New Brunswick is a part of Canada you probably don’t know much about, but you should. It is absolutely beautiful, with pretty countryside and sandy beaches, and full of friendly people. In the town of Shediac, which is as close as you get to a vacation hot-spot in this province (it is popular with spring breakers and young people over the summer, but deliciously laid back the rest of the year).

Driving into Shediac, pretty much the first thing you see is a 36 foot long fiberglass lobster mounted beside the highway.

This is in fact the world’s largest lobster, and an essential photo opportunity spot to clamber up on. It is spectacularly kitsch, and serves as a reminder that Shediac is as much a fishing town as a tourist destination. Driving along the main drag, there are signs advertising lobster suppers, rolls, and every other lobster dish you can think of, but we kept on driving, heading towards the harbor to join a lobster cruise around Shediac Bay.

Lobster Tales is a family run operation that takes you out on the water, shows you exactly how lobster fishermen in the area work, tells you everything you could ever need to know about lobster, and then serves you up a traditional lobster supper. There’s also a little lesson in Acadian history, (the Acadian people are descendants of French colonial settlers in Canada’s maritime provinces, who still speak French) as the crew are all Acadians, with exotic sounding accents that are a joy to listen to. The whole experience is nothing fancy, but we had so much fun on that fishing boat that we wanted to stay on there all night drinking and talking with Ron Cormier, the owner of the operation.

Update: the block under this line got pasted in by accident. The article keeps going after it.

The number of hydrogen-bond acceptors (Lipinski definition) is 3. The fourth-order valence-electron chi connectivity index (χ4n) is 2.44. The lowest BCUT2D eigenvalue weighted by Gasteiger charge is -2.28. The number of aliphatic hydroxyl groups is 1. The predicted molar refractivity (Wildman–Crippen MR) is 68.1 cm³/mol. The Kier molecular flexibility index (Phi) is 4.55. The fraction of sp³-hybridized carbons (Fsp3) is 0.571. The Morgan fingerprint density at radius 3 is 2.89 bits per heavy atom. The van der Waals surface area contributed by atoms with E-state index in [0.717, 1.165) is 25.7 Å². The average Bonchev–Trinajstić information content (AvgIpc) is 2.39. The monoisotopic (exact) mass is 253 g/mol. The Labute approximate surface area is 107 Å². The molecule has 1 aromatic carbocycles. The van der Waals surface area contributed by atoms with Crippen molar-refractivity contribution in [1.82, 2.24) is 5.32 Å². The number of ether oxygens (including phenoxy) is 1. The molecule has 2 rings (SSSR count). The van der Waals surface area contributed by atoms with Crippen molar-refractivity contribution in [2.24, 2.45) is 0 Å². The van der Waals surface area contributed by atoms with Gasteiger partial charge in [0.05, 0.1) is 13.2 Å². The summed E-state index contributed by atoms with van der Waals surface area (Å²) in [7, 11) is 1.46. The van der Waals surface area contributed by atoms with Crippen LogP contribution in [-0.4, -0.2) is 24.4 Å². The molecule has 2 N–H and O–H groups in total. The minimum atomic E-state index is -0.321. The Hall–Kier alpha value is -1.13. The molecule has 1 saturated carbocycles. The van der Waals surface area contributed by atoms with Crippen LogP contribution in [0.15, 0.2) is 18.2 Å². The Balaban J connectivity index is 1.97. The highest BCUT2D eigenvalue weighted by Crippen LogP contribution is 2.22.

Cormier has been running Lobster Tales for the past five years, and estimates that last year he took more than 10,000 people out on his boat (in their busiest months they run five tours every day). Cormier has been a lobster fisherman for more than 30 years, and when it’s lobster season he is out there hauling in his traps, so the responsibility of running the tours goes to friends and family.

From the minute you get on the boat, the jokes begin and carry on for the whole cruise. Everyone is made to feel like part of the show as they haul in lobster pots and get shown differences between male and female lobsters, and told all kinds of facts (some useful and others just interesting – did you know that lobsters can swim at up to 30mph?)

There were four rambunctious kids on the tour, including my four year old, and they just loved it. In the breaks between the show, the kids were merrily dancing to Acadian music on the top deck of the boat while us parents sipped on a beer (there is a very reasonably priced bar on board) and soaked up the late evening sunshine. When the kids got bored of the educational element, a member of the crew got out coloring supplies and sat with them so that we wouldn’t be distracted.

Not that the kids weren’t included, they had an opportunity to put elastic bands onto the claws of the lobsters and were dared to kiss the lobsters too (only the oldest in our group was brave enough to try it). Every kid got a chance to steer the boat, which they just loved, of course.

When Cormier showed us how to pull apart a lobster properly so that you didn’t miss any of the delicious white meat in the head or body, he made it look so easy. When they brought us all our lobsters, we didn’t quite manage to dissect them so gracefully but thoroughly enjoyed eating them in true Acadian style, complete with buns, coleslaw and mashed potato. Tea and maple cookies were dessert, which matched the low-key meal perfectly. We finished the tour reluctantly, as the boat pulled back in to the harbor we were still sipping on our beers and tapping our feet to the music.